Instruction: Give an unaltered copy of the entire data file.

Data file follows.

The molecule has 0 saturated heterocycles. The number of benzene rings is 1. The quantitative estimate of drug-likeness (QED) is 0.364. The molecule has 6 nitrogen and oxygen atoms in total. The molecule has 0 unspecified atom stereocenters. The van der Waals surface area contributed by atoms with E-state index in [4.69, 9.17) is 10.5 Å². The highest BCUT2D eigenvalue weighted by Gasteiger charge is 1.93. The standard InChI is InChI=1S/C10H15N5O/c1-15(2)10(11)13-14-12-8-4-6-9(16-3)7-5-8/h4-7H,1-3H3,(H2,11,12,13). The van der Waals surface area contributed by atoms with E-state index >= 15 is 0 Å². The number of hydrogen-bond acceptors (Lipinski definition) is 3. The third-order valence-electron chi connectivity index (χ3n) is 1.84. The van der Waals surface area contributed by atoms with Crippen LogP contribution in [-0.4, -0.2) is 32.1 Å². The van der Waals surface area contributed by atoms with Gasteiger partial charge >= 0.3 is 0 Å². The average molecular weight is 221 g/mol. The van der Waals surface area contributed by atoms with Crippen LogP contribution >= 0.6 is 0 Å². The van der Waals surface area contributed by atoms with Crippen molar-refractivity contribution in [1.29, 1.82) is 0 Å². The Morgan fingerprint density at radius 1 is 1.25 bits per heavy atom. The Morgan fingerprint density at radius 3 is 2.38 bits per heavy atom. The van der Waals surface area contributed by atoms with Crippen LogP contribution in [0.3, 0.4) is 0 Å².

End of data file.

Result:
The molecule has 0 saturated heterocycles. The number of benzene rings is 1. The quantitative estimate of drug-likeness (QED) is 0.364. The molecule has 6 nitrogen and oxygen atoms in total. The molecule has 0 unspecified atom stereocenters. The van der Waals surface area contributed by atoms with E-state index in [4.69, 9.17) is 10.5 Å². The highest BCUT2D eigenvalue weighted by Gasteiger charge is 1.93. The standard InChI is InChI=1S/C10H15N5O/c1-15(2)10(11)13-14-12-8-4-6-9(16-3)7-5-8/h4-7H,1-3H3,(H2,11,12,13). The van der Waals surface area contributed by atoms with E-state index >= 15 is 0 Å². The number of hydrogen-bond acceptors (Lipinski definition) is 3. The third-order valence-electron chi connectivity index (χ3n) is 1.84. The van der Waals surface area contributed by atoms with Crippen LogP contribution in [-0.4, -0.2) is 32.1 Å². The van der Waals surface area contributed by atoms with Gasteiger partial charge >= 0.3 is 0 Å². The average molecular weight is 221 g/mol. The van der Waals surface area contributed by atoms with Crippen LogP contribution >= 0.6 is 0 Å². The van der Waals surface area contributed by atoms with Crippen molar-refractivity contribution in [1.29, 1.82) is 0 Å². The Morgan fingerprint density at radius 1 is 1.25 bits per heavy atom. The Morgan fingerprint density at radius 3 is 2.38 bits per heavy atom. The van der Waals surface area contributed by atoms with Crippen LogP contribution in [0.3, 0.4) is 0 Å².